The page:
Through INFRONT, experienced North American private equity and venture capital managers mentor promising fund managers in emerging markets. Mentors have over 10 years of experience, and advise mentees over a period of 4-6 months on various aspects of business development. Topics include how to optimize opportunities with investors, structuring of deals and developing strong pitches and presentations for investors.
Instead of training Canadian fund managers to learn how to navigate a foreign country’s legal and financial system to minimize risks, INFRONT helps train high-potential fund managers who are already working and living in emerging markets, and have a strong knowledge of the country context in which they are operating. Through INFRONT, North American mentors only provide advice in areas where the entrepreneurs feel there are gaps that need to be filled. Thus, SME growth is truly owned by the entrepreneurs themselves.
INFRONT: Just the Tip of the Spear
The INFRONT program comes a year after the Canadian government’s announcement last June of a new impact investment project that will run until 2028. In this project, DFATD has committed almost $20 million to MEDA to support the launch of a 15-year investment fund. This fund will leverage up to $400 million in private equity investments, which will help a maximum of 250 SMEs and create over 15,000 new jobs. The project will also help up to 10,000,000 individuals receive better access to products and services, and generate extra revenue for small and medium enterprises (SMEs) in low-income countries.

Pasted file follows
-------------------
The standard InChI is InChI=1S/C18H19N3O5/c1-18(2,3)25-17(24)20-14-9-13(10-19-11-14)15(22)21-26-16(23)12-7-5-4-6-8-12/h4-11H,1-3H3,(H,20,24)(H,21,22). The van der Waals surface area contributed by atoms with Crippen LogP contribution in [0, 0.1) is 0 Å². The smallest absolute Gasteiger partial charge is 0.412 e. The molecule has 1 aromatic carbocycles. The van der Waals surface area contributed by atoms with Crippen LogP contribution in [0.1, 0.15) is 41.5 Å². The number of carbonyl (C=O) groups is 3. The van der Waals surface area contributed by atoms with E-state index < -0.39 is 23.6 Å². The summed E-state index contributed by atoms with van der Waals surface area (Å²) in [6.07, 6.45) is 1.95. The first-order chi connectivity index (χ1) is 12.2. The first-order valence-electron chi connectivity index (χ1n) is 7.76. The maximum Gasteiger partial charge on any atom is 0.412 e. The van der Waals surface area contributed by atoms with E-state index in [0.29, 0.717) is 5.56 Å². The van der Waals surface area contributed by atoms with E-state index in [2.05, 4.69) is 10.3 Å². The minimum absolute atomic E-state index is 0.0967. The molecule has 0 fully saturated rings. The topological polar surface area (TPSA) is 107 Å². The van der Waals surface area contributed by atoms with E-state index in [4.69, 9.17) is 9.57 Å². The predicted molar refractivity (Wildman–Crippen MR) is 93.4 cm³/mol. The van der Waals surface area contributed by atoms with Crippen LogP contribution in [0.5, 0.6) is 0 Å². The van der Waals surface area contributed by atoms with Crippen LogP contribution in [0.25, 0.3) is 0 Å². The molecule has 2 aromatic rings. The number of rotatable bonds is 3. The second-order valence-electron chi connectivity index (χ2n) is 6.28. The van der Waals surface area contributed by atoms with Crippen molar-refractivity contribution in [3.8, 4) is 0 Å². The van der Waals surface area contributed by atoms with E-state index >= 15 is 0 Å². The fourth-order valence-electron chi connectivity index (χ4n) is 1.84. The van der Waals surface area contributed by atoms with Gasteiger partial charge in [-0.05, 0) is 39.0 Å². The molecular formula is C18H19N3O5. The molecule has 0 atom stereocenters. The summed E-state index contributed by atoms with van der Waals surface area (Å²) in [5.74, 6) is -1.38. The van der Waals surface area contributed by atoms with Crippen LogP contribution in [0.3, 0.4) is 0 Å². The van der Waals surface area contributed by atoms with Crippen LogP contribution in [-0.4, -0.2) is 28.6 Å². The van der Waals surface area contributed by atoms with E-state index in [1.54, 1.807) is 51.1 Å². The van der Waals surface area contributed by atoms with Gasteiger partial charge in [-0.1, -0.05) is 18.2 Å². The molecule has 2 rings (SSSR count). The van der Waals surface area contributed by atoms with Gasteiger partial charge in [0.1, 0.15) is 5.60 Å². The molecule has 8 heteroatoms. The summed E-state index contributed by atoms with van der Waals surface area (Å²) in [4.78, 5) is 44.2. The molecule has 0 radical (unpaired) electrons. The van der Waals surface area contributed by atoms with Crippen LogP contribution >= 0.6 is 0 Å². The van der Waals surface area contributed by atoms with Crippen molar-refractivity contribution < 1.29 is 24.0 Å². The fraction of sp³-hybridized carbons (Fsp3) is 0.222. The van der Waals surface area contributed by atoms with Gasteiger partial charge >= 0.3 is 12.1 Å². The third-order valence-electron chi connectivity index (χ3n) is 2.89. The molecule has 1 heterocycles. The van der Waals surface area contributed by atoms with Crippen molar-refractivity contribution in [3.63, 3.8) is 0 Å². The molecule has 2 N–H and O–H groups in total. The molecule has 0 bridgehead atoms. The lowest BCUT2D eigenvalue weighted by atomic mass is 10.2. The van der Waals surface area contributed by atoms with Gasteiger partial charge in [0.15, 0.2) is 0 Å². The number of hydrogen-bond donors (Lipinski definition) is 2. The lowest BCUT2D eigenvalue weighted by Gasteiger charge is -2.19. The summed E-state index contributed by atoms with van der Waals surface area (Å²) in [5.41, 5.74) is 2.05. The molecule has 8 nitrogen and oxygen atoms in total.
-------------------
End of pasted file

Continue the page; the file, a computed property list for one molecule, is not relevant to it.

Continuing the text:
The INFRONT program will play a crucial role in helping train entrepreneurs in emerging and frontier markets grow their SME sector. Moving forward, INFRONT could extend the mentor-mentee relationship beyond the 4-6 months to encourage knowledge sharing. Other aspects that could be addressed in a prolonged mentor-mentee relationship include how to work in countries with a different property rights regime, working with different regulatory and tax frameworks, and sharing best practices for monitoring and evaluation of investments. Not only will this help develop best practices for a relatively new and rapidly growing sector, but it is also a win-win situation for both parties: the mentor will learn about the financial and legal infrastructure in an emerging economy where he/she may invest in the future, while the mentee will be exposed to the latest trends in monitoring and evaluation for impact investing (such as IRIS, GIIRS, etc.) that may help attract increased investment in the future.
Programs similar to INFRONT have much potential to go further and have exponential impact in emerging economies. With DFATD’s $20 million contribution to Sarona, and a commitment to impact investing until 2028, INFRONT is just the first of many creative initiatives to come.
Editor’s Note: INFRONT is just getting started! Stay tuned to SF.ca for more updates on the program and its progress.
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Ammara Niyaz MBA Graduate, Schulich School of Business, York UniversityAmmara Niyaz MBA Graduate, Schulich School of Business, York University